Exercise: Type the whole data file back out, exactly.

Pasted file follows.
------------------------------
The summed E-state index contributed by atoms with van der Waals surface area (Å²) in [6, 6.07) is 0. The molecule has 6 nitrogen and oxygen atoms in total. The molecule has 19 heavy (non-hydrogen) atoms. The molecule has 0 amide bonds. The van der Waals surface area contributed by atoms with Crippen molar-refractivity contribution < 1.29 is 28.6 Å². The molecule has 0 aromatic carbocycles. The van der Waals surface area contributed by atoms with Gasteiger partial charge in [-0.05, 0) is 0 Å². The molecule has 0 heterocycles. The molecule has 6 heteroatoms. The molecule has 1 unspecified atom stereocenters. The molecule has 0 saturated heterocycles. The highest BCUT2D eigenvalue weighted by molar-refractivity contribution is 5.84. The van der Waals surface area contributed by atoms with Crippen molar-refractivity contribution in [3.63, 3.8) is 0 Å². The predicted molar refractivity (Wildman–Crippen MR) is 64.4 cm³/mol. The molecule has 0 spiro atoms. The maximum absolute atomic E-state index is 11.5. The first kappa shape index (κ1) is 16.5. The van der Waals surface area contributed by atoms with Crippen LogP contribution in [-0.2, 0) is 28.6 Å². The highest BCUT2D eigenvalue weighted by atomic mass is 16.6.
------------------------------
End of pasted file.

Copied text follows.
The summed E-state index contributed by atoms with van der Waals surface area (Å²) in [6, 6.07) is 0. The molecule has 6 nitrogen and oxygen atoms in total. The molecule has 19 heavy (non-hydrogen) atoms. The molecule has 0 amide bonds. The van der Waals surface area contributed by atoms with Crippen molar-refractivity contribution < 1.29 is 28.6 Å². The molecule has 0 aromatic carbocycles. The van der Waals surface area contributed by atoms with Gasteiger partial charge in [-0.05, 0) is 0 Å². The molecule has 0 heterocycles. The molecule has 6 heteroatoms. The molecule has 1 unspecified atom stereocenters. The molecule has 0 saturated heterocycles. The highest BCUT2D eigenvalue weighted by molar-refractivity contribution is 5.84. The van der Waals surface area contributed by atoms with Crippen molar-refractivity contribution in [3.63, 3.8) is 0 Å². The predicted molar refractivity (Wildman–Crippen MR) is 64.4 cm³/mol. The molecule has 0 spiro atoms. The maximum absolute atomic E-state index is 11.5. The first kappa shape index (κ1) is 16.5. The van der Waals surface area contributed by atoms with Crippen LogP contribution in [-0.2, 0) is 28.6 Å². The highest BCUT2D eigenvalue weighted by atomic mass is 16.6.